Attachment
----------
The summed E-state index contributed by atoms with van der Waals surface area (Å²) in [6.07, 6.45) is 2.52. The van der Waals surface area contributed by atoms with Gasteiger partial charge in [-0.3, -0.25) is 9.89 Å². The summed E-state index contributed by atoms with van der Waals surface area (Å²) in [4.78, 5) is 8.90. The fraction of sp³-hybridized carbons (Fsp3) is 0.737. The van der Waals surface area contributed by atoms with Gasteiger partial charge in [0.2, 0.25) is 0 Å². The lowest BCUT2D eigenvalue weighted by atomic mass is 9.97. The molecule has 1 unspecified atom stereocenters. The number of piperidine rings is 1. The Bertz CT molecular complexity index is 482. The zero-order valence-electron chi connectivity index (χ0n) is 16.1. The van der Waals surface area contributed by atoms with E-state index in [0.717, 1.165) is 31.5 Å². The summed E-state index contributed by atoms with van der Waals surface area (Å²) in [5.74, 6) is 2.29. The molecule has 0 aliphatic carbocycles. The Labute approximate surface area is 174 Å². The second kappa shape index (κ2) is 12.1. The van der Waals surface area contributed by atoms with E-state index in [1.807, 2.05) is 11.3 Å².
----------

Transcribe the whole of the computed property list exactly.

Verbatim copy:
The summed E-state index contributed by atoms with van der Waals surface area (Å²) in [6.07, 6.45) is 2.52. The van der Waals surface area contributed by atoms with Gasteiger partial charge in [-0.3, -0.25) is 9.89 Å². The summed E-state index contributed by atoms with van der Waals surface area (Å²) in [4.78, 5) is 8.90. The fraction of sp³-hybridized carbons (Fsp3) is 0.737. The van der Waals surface area contributed by atoms with Gasteiger partial charge in [0.2, 0.25) is 0 Å². The lowest BCUT2D eigenvalue weighted by atomic mass is 9.97. The molecule has 1 unspecified atom stereocenters. The number of piperidine rings is 1. The Bertz CT molecular complexity index is 482. The zero-order valence-electron chi connectivity index (χ0n) is 16.1. The van der Waals surface area contributed by atoms with E-state index in [0.717, 1.165) is 31.5 Å². The summed E-state index contributed by atoms with van der Waals surface area (Å²) in [5.74, 6) is 2.29. The molecule has 0 aliphatic carbocycles. The Labute approximate surface area is 174 Å². The second kappa shape index (κ2) is 12.1. The van der Waals surface area contributed by atoms with E-state index in [1.807, 2.05) is 11.3 Å².